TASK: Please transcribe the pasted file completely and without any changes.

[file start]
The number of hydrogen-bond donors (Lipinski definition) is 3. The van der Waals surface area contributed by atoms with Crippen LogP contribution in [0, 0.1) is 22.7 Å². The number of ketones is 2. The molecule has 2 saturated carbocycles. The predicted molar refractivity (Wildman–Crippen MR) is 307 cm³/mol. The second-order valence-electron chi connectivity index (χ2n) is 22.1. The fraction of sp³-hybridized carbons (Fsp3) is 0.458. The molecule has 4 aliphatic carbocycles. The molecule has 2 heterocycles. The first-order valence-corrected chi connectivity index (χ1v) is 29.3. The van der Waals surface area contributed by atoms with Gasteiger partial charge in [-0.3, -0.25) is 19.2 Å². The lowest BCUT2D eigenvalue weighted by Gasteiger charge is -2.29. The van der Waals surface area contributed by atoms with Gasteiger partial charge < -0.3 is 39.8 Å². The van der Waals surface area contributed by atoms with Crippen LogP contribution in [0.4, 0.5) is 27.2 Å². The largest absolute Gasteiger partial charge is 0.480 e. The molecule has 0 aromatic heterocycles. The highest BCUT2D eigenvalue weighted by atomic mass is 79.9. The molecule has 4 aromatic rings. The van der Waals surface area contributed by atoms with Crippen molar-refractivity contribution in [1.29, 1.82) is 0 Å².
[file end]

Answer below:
The number of hydrogen-bond donors (Lipinski definition) is 3. The van der Waals surface area contributed by atoms with Crippen LogP contribution in [0, 0.1) is 22.7 Å². The number of ketones is 2. The molecule has 2 saturated carbocycles. The predicted molar refractivity (Wildman–Crippen MR) is 307 cm³/mol. The second-order valence-electron chi connectivity index (χ2n) is 22.1. The fraction of sp³-hybridized carbons (Fsp3) is 0.458. The molecule has 4 aliphatic carbocycles. The molecule has 2 heterocycles. The first-order valence-corrected chi connectivity index (χ1v) is 29.3. The van der Waals surface area contributed by atoms with Gasteiger partial charge in [-0.3, -0.25) is 19.2 Å². The lowest BCUT2D eigenvalue weighted by Gasteiger charge is -2.29. The van der Waals surface area contributed by atoms with Gasteiger partial charge < -0.3 is 39.8 Å². The van der Waals surface area contributed by atoms with Crippen LogP contribution in [0.4, 0.5) is 27.2 Å². The largest absolute Gasteiger partial charge is 0.480 e. The molecule has 0 aromatic heterocycles. The highest BCUT2D eigenvalue weighted by atomic mass is 79.9. The molecule has 4 aromatic rings. The van der Waals surface area contributed by atoms with Crippen molar-refractivity contribution in [1.29, 1.82) is 0 Å².